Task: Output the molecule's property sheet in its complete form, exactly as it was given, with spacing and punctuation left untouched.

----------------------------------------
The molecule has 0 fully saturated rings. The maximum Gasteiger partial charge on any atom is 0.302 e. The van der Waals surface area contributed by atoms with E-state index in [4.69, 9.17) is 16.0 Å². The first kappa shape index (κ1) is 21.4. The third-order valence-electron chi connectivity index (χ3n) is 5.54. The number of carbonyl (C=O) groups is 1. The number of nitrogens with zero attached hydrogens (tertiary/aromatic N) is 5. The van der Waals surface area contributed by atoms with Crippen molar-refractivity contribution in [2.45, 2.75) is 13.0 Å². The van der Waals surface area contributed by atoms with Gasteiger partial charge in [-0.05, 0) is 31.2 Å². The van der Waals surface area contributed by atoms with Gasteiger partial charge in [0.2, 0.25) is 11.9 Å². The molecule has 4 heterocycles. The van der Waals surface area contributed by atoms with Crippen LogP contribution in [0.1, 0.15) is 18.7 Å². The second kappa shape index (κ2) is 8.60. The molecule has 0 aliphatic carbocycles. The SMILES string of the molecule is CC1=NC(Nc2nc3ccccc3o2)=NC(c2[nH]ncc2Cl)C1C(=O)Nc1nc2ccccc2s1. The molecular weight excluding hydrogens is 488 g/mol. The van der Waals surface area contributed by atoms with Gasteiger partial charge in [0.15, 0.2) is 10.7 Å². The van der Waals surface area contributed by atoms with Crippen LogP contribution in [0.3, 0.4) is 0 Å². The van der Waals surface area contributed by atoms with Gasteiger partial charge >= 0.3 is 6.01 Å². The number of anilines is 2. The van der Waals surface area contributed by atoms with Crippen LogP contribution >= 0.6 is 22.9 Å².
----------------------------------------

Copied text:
The molecule has 0 fully saturated rings. The maximum Gasteiger partial charge on any atom is 0.302 e. The van der Waals surface area contributed by atoms with E-state index in [4.69, 9.17) is 16.0 Å². The first kappa shape index (κ1) is 21.4. The third-order valence-electron chi connectivity index (χ3n) is 5.54. The number of carbonyl (C=O) groups is 1. The number of nitrogens with zero attached hydrogens (tertiary/aromatic N) is 5. The van der Waals surface area contributed by atoms with Crippen molar-refractivity contribution in [2.45, 2.75) is 13.0 Å². The van der Waals surface area contributed by atoms with Gasteiger partial charge in [-0.05, 0) is 31.2 Å². The van der Waals surface area contributed by atoms with Gasteiger partial charge in [0.2, 0.25) is 11.9 Å². The molecule has 4 heterocycles. The van der Waals surface area contributed by atoms with Crippen LogP contribution in [0.1, 0.15) is 18.7 Å². The second kappa shape index (κ2) is 8.60. The molecule has 0 aliphatic carbocycles. The SMILES string of the molecule is CC1=NC(Nc2nc3ccccc3o2)=NC(c2[nH]ncc2Cl)C1C(=O)Nc1nc2ccccc2s1. The molecular weight excluding hydrogens is 488 g/mol. The van der Waals surface area contributed by atoms with Gasteiger partial charge in [0.15, 0.2) is 10.7 Å². The van der Waals surface area contributed by atoms with Crippen LogP contribution in [0.3, 0.4) is 0 Å². The van der Waals surface area contributed by atoms with Gasteiger partial charge >= 0.3 is 6.01 Å². The number of anilines is 2. The van der Waals surface area contributed by atoms with Crippen LogP contribution >= 0.6 is 22.9 Å².